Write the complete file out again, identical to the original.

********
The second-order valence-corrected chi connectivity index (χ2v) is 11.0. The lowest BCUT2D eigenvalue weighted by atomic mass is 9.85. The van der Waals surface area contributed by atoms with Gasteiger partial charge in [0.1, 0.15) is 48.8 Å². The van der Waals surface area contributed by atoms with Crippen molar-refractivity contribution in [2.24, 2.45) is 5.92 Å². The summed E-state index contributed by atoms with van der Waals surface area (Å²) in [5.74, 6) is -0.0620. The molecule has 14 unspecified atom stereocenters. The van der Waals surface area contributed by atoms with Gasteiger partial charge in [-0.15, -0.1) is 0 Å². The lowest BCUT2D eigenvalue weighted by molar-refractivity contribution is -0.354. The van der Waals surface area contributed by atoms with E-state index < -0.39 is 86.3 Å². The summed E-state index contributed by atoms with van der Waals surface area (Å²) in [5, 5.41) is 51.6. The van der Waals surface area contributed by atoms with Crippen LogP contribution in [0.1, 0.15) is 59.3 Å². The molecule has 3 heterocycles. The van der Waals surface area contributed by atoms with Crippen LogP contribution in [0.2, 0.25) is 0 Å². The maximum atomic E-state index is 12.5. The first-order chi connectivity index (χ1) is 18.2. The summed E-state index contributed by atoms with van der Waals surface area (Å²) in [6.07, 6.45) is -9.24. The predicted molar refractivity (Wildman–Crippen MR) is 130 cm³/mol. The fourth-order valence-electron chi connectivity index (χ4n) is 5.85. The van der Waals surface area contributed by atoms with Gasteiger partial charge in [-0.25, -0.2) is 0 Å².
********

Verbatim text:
The second-order valence-corrected chi connectivity index (χ2v) is 11.0. The lowest BCUT2D eigenvalue weighted by atomic mass is 9.85. The van der Waals surface area contributed by atoms with Gasteiger partial charge in [0.1, 0.15) is 48.8 Å². The van der Waals surface area contributed by atoms with Crippen molar-refractivity contribution in [2.24, 2.45) is 5.92 Å². The summed E-state index contributed by atoms with van der Waals surface area (Å²) in [5.74, 6) is -0.0620. The molecule has 14 unspecified atom stereocenters. The van der Waals surface area contributed by atoms with Gasteiger partial charge in [-0.15, -0.1) is 0 Å². The lowest BCUT2D eigenvalue weighted by molar-refractivity contribution is -0.354. The van der Waals surface area contributed by atoms with E-state index < -0.39 is 86.3 Å². The summed E-state index contributed by atoms with van der Waals surface area (Å²) in [5, 5.41) is 51.6. The van der Waals surface area contributed by atoms with Crippen LogP contribution in [0.1, 0.15) is 59.3 Å². The molecule has 3 heterocycles. The van der Waals surface area contributed by atoms with Crippen LogP contribution in [0.2, 0.25) is 0 Å². The maximum atomic E-state index is 12.5. The first-order chi connectivity index (χ1) is 18.2. The summed E-state index contributed by atoms with van der Waals surface area (Å²) in [6.07, 6.45) is -9.24. The predicted molar refractivity (Wildman–Crippen MR) is 130 cm³/mol. The fourth-order valence-electron chi connectivity index (χ4n) is 5.85. The van der Waals surface area contributed by atoms with Gasteiger partial charge in [-0.25, -0.2) is 0 Å².